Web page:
On the 11th of January Mr. Erdoğan promised to “open the gates” to hundreds of thousands of migrants who could be transported into Europe by “bus” and even “plane” unless his demands were met in the lead up to the negotiations.
Later, during talk with the EU, Turkey made last minute demands for up to €20 billion in additional aid, even faster access to Schengen visas for Turkey’s 70 million citizens, and accelerated progress in its EU membership bid.
Deportations slowly began this week, with just over two hundred Pakistani economic migrants returned across the Aegean. However, any slip up or delay on the EU’s part could see the gates flung open once more.
“There are precise conditions. If the European Union does not take the necessary steps, then Turkey will not implement the agreement,” President Recep Tayyip Erdoğan warned in a speech at his 1,000 room presidential palace in Ankara.
However, Turkey still has 72 conditions of it’s own to meet before it can secure visa free travel, relating to such things as recognising Cyprus and press freedom. If the EU wavers in these, Turkey could be receiving “discounted” EU membership analysts warn.
“The worst reading of the EU-Turkey deal would be to imagine that Turkey is about to get a ‘discount’ on EU membership conditions just because of the refugees”, Marc Pierini, visiting scholar at Carnegie Europe, told AFP.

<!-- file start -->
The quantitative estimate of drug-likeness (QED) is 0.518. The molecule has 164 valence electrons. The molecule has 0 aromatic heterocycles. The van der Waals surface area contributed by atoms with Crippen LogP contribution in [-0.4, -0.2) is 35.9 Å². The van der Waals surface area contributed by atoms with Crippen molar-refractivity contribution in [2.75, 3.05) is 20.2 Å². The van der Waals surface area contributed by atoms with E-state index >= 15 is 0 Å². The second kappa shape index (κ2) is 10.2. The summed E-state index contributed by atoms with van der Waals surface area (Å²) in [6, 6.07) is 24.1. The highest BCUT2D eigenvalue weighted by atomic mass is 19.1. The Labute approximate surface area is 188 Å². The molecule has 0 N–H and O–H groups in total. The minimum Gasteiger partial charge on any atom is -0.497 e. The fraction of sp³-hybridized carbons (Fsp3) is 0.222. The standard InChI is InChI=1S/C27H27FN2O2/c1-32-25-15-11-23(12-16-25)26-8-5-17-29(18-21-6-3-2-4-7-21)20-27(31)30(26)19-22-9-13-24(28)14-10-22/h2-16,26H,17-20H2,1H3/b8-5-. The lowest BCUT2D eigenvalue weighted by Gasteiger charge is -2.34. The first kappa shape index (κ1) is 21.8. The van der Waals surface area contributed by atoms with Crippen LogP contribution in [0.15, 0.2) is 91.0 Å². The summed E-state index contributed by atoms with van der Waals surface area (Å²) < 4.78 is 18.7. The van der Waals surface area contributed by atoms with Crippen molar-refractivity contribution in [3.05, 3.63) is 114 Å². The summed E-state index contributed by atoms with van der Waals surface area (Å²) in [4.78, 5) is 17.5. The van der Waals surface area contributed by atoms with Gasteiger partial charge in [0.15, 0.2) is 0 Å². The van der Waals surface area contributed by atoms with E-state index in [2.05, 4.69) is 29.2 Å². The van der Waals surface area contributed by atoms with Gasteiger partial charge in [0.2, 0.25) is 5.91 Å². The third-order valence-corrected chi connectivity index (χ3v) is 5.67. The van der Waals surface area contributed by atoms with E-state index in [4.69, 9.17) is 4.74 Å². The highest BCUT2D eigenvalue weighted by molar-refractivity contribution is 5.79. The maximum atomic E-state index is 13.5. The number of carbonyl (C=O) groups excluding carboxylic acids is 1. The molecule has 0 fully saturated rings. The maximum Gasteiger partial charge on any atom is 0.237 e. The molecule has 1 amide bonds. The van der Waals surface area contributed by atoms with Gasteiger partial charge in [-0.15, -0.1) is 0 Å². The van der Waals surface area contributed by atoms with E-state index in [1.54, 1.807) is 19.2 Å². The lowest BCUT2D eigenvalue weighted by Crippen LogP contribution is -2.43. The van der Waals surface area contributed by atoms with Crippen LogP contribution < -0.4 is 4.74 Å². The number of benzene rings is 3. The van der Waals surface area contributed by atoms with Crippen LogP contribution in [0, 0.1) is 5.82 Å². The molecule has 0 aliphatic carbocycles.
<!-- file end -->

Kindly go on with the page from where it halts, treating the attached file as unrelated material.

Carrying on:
The increasingly autocratic Islamist President has been accused of “blackmailing” the EU over the migrants deal, as he has consistently employed such combative rhetoric.
THE EXPENSIVE, USELESS, AND DANGEROUS DEAL WITH TURKEY
You would think that after the very expensive deal with Turkey the tide of migrants has been stopped. It's only a pause.
Millions are determined to come into Europe using any route available. They know that the border situation in Europe is nothing less than chaotic, and they want to take advantage of that.
For every ineligible migrant returned to Turkey, Turkey will send a Syrian refugee into Europe.
On top of that, Turkey gets billions of Euros, and visa-free entry for Turkish citizens into Europe.
You might think the EU is finally getting to grips with the migrant crisis...but the human tide trying to get to Europe makes a mockery of the £4bn deal to send refugees back home
- The EU deal to repatriate migrants to Turkey gives £4billion to that country
- In return their authorities are meant to be deporting intercepted migrants
- First waves of migrants are being sent back through Turkey in the deal
- But nearly three times as many were landing by boat on Chios, Greece
As gaily painted fishing boats bobbed in the harbour on the Greek island of Chios, the forlorn group of migrants from Bangladesh, Pakistan and Morocco were once again at sea.